Fantastic upgrade to the EOS 5D, offering superb image quality with HD video capture
Stunning image quality; shoots HD video (HDMI output), very good high ISO performance; Live View functionality
No built-in flash or dedicated button for ISO settings; viewfinder doesn’t provide 100% coverage; slow burst mode
Three years is a long time for any product to hang around, especially when the technology changes as rapidly as it does for digital cameras. Canon 5D users have been itching for more, and the successor Canon delivers, the EOS 5D Mark II, is a must-have upgrade, especially for the wedding photography crowd for whom the 5D is a workhorse. And with many of the imaging components of the EOS 1Ds Mark III (and a later version of the image-processing engine, DIGIC 4) for a price tag £2900 lower, it’s sure to be an attractive alternative.
The EOS 5D Mark II (Best Current Price: £2999) is the long-awaited successor to Canon’s highly popular EOS 5D, introduced in 2005. Building upon the qualities that made the EOS 5D camera so successful, Canon has coupled the creative power of a full-frame CMOS sensor in a relatively compact and affordable camera body, together with HD video capture that opens the door to a much wider range of imaging possibilities for photographers. Along with the ability to capture full HD video clips at 1920×1080 resolution, Canon’s EOS 5D Mark II features a 21.1-Megapixel full-frame 24x36mm CMOS sensor, DIGIC 4 imaging processor and significantly lower noise, with an expanded sensitivity range from ISO 50 to ISO 25,600.
Among the many advancements in the EOS 5D Mark II is Canon’s proprietary DIGIC 4 Imaging Processor that powers the camera’s 14-bit analogue-to-digital conversion for smoother colour tones and improved gradation. It also offers continuous shooting at 3.9 frames per second (fps) for an unlimited number of full-resolution JPEGs to the capacity of the memory card or up to 14 RAW images in a single burst when using a UDMA Compact Flash card. The camera includes a 15-point Autofocus (AF) sensor with nine selectable AF points plus six additional Assist AF points (three centre AF points sensitive to f/2.8 lenses) with enhanced light source detection and AF micro-adjustment for greater autofocus performance.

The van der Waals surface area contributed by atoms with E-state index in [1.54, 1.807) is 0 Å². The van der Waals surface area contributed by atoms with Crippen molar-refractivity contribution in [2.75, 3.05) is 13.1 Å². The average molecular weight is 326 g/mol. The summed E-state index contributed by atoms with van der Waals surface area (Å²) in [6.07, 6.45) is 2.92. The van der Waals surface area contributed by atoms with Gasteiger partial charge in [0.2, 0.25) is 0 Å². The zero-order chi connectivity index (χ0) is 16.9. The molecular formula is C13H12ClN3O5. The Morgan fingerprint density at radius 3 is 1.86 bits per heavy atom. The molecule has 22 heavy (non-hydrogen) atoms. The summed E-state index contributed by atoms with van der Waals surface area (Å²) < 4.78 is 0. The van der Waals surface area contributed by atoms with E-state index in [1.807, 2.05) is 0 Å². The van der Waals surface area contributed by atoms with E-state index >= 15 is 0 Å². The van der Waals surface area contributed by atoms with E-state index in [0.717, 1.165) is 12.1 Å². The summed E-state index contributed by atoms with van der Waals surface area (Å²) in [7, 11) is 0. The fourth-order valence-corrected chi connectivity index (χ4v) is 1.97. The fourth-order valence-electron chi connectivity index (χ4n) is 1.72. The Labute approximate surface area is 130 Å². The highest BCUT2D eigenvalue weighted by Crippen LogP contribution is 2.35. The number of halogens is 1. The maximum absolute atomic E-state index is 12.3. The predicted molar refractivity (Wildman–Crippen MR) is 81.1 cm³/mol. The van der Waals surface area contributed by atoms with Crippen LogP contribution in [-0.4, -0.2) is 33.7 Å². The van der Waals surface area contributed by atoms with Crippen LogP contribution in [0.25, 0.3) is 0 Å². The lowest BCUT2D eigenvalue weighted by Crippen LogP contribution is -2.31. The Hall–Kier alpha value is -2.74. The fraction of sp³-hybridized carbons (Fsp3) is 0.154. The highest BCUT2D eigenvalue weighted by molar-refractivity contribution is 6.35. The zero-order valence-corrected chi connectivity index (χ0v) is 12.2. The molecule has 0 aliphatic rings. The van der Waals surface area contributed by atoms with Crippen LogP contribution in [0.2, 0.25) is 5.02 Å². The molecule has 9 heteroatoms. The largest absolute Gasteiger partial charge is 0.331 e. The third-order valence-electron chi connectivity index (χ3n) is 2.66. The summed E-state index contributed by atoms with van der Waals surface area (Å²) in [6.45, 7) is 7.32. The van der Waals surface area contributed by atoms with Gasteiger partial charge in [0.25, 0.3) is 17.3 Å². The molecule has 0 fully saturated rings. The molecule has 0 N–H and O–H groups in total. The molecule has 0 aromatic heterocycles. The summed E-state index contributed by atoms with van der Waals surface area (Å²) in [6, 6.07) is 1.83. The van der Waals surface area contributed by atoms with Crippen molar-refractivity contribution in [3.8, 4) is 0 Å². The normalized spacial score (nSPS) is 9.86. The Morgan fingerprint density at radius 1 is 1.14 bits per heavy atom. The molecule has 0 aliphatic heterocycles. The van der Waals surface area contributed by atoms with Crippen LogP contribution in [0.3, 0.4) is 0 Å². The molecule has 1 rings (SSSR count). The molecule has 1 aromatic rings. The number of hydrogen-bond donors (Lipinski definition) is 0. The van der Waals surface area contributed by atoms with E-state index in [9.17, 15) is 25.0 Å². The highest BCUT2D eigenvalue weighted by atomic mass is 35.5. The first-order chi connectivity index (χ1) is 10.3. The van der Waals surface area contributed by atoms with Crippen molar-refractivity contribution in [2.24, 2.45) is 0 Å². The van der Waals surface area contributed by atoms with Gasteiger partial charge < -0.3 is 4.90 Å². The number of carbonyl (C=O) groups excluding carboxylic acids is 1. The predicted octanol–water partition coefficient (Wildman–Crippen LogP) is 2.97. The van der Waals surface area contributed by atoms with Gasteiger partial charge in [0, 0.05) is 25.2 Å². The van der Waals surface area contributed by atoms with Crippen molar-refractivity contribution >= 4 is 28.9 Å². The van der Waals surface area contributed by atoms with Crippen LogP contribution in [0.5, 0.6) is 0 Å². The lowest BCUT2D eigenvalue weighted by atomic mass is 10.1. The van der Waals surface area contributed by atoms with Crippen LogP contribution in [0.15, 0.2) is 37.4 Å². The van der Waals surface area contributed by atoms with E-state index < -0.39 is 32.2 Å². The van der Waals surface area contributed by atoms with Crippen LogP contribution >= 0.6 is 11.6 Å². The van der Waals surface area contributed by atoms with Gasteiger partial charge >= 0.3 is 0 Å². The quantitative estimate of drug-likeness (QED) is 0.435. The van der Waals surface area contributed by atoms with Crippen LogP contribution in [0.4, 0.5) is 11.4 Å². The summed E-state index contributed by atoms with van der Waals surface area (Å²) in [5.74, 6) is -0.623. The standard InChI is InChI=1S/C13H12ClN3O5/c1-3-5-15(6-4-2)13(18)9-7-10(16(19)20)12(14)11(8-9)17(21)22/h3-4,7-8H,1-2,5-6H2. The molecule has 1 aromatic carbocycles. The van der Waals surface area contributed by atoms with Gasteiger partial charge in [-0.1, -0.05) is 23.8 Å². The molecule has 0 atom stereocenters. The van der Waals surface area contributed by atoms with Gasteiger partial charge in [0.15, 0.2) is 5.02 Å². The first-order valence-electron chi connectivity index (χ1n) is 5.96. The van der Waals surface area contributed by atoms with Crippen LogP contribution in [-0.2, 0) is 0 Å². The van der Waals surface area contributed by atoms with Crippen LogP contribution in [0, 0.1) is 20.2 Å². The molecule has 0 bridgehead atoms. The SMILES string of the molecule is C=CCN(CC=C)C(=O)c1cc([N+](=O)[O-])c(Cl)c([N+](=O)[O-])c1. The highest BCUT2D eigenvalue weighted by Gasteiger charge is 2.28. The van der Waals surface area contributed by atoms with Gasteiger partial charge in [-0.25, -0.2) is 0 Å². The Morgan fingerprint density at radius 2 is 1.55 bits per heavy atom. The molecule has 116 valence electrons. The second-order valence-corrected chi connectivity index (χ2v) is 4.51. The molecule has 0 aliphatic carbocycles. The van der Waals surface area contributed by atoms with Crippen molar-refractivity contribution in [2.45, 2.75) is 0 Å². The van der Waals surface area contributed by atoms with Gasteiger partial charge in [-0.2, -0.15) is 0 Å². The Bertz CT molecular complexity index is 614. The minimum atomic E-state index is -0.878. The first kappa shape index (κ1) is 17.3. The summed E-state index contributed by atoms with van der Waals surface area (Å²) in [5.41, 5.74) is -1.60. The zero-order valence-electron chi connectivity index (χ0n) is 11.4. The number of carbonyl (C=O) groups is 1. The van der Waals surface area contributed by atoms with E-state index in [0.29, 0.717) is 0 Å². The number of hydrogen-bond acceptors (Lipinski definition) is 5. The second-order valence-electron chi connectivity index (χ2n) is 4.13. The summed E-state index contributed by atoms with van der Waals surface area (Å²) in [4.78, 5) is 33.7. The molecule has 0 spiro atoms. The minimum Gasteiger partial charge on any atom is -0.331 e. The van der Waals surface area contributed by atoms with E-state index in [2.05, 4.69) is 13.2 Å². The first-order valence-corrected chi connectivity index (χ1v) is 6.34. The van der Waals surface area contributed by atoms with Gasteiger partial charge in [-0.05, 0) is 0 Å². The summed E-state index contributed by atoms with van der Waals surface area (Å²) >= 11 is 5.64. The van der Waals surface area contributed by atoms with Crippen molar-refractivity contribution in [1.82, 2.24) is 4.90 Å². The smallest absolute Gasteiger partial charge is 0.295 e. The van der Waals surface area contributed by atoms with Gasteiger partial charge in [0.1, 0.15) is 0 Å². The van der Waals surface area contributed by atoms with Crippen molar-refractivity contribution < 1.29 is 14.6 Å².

The EOS 5D Mark II also features a bright 3.0-inch Clear View LCD screen with 920,000 dot/VGA resolution, four times the pixel count of the EOS 5D camera’s 2.5-inch screen, for enhanced clarity and colour when viewing images. The new camera is equipped with a high-performance, high-magnification optical viewfinder providing 98% coverage. Professional photographers will also appreciate the enhanced 150,000-cycle shutter durability of the EOS 5D Mark II. With the combination of its improved CMOS image sensor and the DIGIC 4 image processor, the EOS 5D Mark II provides ISO speeds from ISO 100 up to ISO 6400 in 1/3-stop increments, along with two high-speed settings – H1 and H2 – of ISO 12800 and ISO 25600, respectively, as well as a low-speed setting of ISO 50.
Answering the question of where SLR technology is going next, the EOS 5D Mark II features 16:9 Full HD video capture at 1920×1080 pixels and 30fps as well as 4:3 standard TV quality (SD) video capture at 640×480 pixels and 30 fps, both capabilities appearing for the first time in a Canon SLR camera. While there are some obvious applications for video recording in areas like wedding, law enforcement, insurance and other professional and commercial environments, a lot of its usefulness will rest on the implementation. In a nice touch, the camera has a minijack for an external microphone. Video capture is part of the camera’s Live View function, using the Picture Style that has been set for Live View still image shooting. This allows photographers to adjust image sharpness, contrast, colour saturation and white balance, and have those settings apply to the movie image. When recording video, the camera’s LCD screen can be letter-boxed by a semi-transparent border to match the aspect ratio of the movie recording size.